So have I finished Alexander Hamilton? Sadly, no. It’s been pushed aside by other books in my to-read pile (I usually have more than one going at a time) and it’s been long enough that I’m finally calling time on it. I may go back to it some day, after all, it’s not like the book is bad. It just got overwhelmed by other things.
I would definitely recommend it if you see the musical and want to know more.
When the patriarchy was even stronger
Agrippina, specifically Agrippina the Younger, was a kind of incredible woman who co-ruled the Roman Empire first with her husband Claudius and then with her son Nero. This book has a distinctly feminist take on her.
Agrippina has often been portrayed as a power-hungry woman who would do anything (e.g. setting up Claudius’ prior wife for political downfall, murdering Claudius so Nero would inherit over Claudius’ natural son, sleeping with Nero once he was on the throne to stay in his good graces) to rule Rome. Mr Barrett’s take on it is as follows:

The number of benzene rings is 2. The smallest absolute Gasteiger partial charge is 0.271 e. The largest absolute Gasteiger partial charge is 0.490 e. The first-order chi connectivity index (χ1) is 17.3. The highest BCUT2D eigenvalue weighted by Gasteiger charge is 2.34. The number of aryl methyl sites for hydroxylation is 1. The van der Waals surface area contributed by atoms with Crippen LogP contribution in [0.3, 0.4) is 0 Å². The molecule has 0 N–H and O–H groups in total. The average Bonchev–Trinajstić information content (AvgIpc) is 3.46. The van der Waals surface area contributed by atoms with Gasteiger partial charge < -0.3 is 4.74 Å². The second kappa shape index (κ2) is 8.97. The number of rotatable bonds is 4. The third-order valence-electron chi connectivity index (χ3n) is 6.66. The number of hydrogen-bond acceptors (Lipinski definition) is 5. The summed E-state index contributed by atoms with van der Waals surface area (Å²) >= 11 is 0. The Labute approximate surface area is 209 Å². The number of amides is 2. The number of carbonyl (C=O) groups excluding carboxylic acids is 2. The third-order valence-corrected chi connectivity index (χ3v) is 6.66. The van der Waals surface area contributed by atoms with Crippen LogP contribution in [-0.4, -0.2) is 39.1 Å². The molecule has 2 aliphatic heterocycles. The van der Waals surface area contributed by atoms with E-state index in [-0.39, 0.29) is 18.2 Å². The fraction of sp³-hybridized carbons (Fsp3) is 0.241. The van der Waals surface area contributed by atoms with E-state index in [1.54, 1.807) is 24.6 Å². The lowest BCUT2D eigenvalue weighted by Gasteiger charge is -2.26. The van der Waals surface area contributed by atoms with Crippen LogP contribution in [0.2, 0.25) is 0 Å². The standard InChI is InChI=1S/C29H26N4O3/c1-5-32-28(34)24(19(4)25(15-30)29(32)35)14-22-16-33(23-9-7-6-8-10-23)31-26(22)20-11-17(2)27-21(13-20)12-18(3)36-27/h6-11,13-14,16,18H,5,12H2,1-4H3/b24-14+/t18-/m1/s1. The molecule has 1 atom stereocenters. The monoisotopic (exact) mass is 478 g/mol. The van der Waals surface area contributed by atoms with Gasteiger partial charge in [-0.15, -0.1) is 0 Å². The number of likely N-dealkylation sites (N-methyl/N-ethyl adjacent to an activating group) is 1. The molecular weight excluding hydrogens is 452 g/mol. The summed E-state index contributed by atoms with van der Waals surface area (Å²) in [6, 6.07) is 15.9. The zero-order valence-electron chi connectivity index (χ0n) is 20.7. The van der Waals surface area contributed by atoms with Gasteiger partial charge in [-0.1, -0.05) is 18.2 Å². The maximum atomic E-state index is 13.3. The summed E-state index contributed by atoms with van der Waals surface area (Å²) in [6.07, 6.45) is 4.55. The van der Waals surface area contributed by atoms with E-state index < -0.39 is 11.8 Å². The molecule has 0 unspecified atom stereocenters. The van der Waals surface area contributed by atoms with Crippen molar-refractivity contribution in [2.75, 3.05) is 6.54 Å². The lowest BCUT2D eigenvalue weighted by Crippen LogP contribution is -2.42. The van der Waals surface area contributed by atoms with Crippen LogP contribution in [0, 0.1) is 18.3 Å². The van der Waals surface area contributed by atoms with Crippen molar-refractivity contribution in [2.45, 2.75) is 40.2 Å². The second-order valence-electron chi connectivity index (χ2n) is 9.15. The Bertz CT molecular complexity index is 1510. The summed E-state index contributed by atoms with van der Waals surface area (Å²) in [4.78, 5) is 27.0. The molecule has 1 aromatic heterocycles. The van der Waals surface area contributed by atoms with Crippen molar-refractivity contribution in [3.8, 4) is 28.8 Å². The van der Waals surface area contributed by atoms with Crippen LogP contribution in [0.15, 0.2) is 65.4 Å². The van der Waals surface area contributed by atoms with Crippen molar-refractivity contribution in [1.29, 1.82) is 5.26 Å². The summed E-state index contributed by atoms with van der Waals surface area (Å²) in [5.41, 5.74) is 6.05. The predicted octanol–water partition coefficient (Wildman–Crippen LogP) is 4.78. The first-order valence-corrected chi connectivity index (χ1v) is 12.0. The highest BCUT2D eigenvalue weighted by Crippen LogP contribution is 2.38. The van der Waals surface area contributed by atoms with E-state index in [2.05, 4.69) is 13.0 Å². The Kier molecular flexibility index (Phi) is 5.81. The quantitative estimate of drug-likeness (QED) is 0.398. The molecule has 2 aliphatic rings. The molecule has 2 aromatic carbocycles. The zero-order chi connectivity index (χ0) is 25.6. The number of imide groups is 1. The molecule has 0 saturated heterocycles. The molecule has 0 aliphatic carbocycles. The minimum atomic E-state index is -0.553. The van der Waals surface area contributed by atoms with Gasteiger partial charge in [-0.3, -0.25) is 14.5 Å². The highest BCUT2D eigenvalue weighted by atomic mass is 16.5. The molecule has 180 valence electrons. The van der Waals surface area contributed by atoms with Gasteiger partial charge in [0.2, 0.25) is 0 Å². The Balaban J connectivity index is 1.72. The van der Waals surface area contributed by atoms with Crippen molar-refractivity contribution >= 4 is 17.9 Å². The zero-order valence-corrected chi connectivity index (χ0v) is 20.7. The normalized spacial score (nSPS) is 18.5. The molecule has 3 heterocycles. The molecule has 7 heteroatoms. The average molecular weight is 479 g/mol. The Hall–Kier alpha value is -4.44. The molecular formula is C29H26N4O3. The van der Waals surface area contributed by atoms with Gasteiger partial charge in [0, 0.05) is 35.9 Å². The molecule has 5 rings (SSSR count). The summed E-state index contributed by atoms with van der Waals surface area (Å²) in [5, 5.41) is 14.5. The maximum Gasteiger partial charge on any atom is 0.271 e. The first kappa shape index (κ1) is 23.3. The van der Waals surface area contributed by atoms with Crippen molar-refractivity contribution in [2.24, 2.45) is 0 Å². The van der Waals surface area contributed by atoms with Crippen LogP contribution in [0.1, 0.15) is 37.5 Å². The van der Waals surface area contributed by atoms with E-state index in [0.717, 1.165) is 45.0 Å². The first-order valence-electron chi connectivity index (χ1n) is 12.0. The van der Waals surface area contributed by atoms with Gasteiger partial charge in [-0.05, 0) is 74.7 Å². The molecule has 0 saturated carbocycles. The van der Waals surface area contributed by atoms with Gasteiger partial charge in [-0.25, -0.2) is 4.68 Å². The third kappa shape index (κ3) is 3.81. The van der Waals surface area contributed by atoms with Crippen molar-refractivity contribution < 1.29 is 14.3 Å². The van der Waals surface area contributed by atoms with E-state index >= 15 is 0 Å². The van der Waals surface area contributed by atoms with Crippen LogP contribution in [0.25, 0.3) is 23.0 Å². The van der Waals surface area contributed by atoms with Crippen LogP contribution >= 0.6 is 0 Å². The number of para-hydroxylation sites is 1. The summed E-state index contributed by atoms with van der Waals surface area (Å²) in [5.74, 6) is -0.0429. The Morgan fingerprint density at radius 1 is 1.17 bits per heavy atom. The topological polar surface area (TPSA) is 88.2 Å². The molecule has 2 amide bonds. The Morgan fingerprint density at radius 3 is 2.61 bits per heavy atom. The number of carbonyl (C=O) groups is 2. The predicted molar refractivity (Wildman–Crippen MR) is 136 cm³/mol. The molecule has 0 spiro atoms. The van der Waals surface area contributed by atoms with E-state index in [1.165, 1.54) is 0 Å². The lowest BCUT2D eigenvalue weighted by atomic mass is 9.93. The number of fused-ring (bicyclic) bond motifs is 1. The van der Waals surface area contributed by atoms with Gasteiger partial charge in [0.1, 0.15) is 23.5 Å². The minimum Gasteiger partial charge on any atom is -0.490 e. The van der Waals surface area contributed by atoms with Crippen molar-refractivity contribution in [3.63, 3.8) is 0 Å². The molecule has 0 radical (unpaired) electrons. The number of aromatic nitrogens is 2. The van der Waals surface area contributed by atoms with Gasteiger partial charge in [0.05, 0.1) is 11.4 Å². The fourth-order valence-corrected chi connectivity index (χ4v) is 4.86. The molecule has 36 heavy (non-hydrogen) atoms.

- Look, she was a powerful woman in a deeply misogynistic society. She’s not going to be portrayed in anything like a positive light.
- She only shows up in the contemporary stories about the men whose lives she was in. We don’t have anything that focuses on her.
- Sex scandals were frequently used by the contemporary sources to explain why powerful people (both men and women) were suddenly not in power anymore.
So when she’s implicated in a sex scandal, it’s important to look around and see who benefits and who else is being taken down with her. That’s going to show you what’s really going on.